II

Coronavirus and Human Finitude

Living our Finitude

Coronavirus does not allow us to posit humans as the pinnacle of creation. No entity can be given a divine status. No human is divine. Everything cannot be totalized under the category of humans. We have reached a point where primacy of the human over everything is put into question. We thought following Heidegger we know that only humans can put the condition of their possibility into question. Because of this ability of self-distantiated interrogation, Heidegger might have named man as Dasien. It is this ability to stand apart from beings in their totality and their stable presence, Dasien is let free the very meaning of being in its totality. Coronavirus has not taken away this ability of asking questions. Particularly it has sharpened the question ‘who I am?’, and its allied questions ’what ought to be ?’, and ‘what have I the possibilities of being?’ Coronavirus has derailed our ways of being human but all the same, it has opened alternate ways of being human in the world. It has not taken away our finitude. This is why we do not just ask the ontological question ‘who am I?’ but raise the ontological question ‘what it means to be human?’It is the ontological question that illuminates the way we live our finitude. The Global pandemic has intensified this radical way of living our finitude.

Facing the Revelatory Power of Death

It has opened us to the revelatory power of death. Once again, Heidegger becomes insightful to explore the revelatory power death that we face today because of the global pandemic. Death which always was an impending distant possibility is threatening to be a near actuality because of Covid-19. We are forcefully reminded that humans are a finite mortal entity. Maybe it is important to scrutinize the conditions of possibility of this forceful realization of our finitude and mortality. At the ontic level, it is the covid-19 infection and its embrace of entire humanity. The ontic spectrum includes the radical indeterminacy associated with the transmission of infection as well as the possibilities of death that it can bring to us. At the ontological level is one of radical finitude that belongs to the common humanity of each of us. We live this finitude at the level of being vulnerable to the infection as well as possible death. It appears that humans have to pass through self-policing regimes and when infected with the deadly virus offer themselves to the gaze of the Doctor (expert)who puts the infected person onto strict medical regimes. Certainly, we are facing our finitude in the most radical manner today. It might remind us of the anthropology of controversial German philosopher Arnold Gehlen who views humans marked with a profound lack that makes them less than animals. He thinks that as compared to other animals man is distinctly deficient. Man lacks the natural instincts which are power weapons for survival.3 This is why he says man depends on technology for survival. In the context of the pandemic humans need medical knowhow and technology for survival.

Living an Aufhebung

It seems that the pandemic has declared the death of ultra individualism. The fact that we can save ourselves only by saving the other shows that I –for-myself culture has become self defeating. The break from I-for-myself opens other ways of being ‘I’. The fact that I save myself by saving the other though practices of dying to the self is already a death blow to ecological living. Use of the mask, practice of social distance, hand hygiene, practice of self- quarantine are all geared to the protection of the self by protecting the other. It is by caring for the finitude of the other, the vulnerable and the poor that we can protect ourselves. Pandemic is like my neighbour’s house is on fire. One cannot remain passive about the neighbour’s house on fire. If one opts for passivism, one’s own house will catch fire. The condition of the pandemic made it possible for the ‘I-for-other appear’ and ‘I-for-myself’ to die. It is a kind of a Hegelian sublation or aufhebung. This means there is transmuting of the I into a caring WE which is the synoptic I with its other.4 Thus, the I overflows into the other and vice versa to make a caring WE. This means the pandemic opens possibilities of the second coming of man/ Humans. The second coming of (Hu)man is just happening and has not come to an end. How will this second coming of man be staged and unfolded remains undecided. This is in line with Derrida who thinks that the death of man is not possible without some form of transfiguration to a new stage.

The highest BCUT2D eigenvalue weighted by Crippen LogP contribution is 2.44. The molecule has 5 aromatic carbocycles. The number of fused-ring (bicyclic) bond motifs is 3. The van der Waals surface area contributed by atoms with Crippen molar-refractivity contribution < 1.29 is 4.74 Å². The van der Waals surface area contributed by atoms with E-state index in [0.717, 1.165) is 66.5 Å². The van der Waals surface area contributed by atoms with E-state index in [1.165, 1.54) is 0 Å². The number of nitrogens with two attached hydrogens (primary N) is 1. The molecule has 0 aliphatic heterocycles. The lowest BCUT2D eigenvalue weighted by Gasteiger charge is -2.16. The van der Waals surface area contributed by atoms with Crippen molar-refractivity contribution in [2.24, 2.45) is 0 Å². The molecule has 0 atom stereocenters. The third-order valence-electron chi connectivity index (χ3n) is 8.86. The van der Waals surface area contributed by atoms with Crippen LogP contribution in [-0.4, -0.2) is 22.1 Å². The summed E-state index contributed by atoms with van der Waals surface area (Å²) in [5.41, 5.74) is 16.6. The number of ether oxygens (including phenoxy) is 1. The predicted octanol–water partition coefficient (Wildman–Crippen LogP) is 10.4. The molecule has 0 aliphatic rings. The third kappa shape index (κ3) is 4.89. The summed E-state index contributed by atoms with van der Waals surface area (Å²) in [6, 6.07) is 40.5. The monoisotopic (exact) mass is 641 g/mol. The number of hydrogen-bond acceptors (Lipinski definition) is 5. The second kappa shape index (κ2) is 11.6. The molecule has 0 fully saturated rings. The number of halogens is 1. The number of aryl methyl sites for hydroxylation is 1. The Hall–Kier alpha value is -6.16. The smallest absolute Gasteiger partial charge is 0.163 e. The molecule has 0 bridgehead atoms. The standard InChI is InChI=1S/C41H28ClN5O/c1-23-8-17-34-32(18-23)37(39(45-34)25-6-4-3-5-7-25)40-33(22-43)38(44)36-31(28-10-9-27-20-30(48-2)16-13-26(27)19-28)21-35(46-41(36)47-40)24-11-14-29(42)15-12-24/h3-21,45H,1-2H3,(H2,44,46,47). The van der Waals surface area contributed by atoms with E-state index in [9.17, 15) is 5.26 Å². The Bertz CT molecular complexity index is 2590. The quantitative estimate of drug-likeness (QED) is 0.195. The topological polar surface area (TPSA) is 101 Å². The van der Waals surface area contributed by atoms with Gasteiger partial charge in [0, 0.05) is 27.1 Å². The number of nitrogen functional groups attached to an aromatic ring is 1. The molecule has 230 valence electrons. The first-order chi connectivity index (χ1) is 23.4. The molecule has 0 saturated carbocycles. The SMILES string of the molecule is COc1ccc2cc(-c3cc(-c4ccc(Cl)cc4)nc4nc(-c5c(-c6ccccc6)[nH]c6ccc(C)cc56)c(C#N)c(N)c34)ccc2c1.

III

The Second Coming of (Hu)Man

Hesitant Living

Coronavirus has awakened us from the dogmatic slumbers of anthropology. It does not mean we see humans as less than animals like Arnold Gehelen wants us to think. Although we can feel the self under siege, we cannot think of the finitude in the idiom of Gehelen. All inequalities melt in front of covid-19. It has become like death a great equalizer. It has become a great opportunity to learn to live. We are pushed into what may be called hesitant living. Our life is circumvented by the virus. It is in this hesitant living that we are living out our vulnerability and finitude. This is a revelatory power of this hesitant living. It is not the death of humans but is a second coming of the (Hu)man. Hesitant living is a kind of circumcision of our life. It is living with death in our mouth. It is living with an anticipated future disaster in the present. In some way each of us has the burden of the possible infection that we might get. Moreover, the pain of the death and struggles of humanity against covid-19 come close to us with the death of our own loved ones. Our present is then fully infiltrated with pain and loss that covid-19 brings. The pain of this loss also embeds our hesitant living. Our present is punctured by this anterior possibility. But our hope is that with Covid vaccine our hesitant present will come to an end. We have to face the specters of covid-19 everywhere. It has not just punctured our time. It has alienated us from our space. Hesitant living has marked our space and we do feel safe anywhere. Our unhoming has come full circle. There are blessings with hesitant living. It may assist us to understand death and teach us how to embrace death when it becomes inevitable. Besides, it has given us lessons and experience of survivors.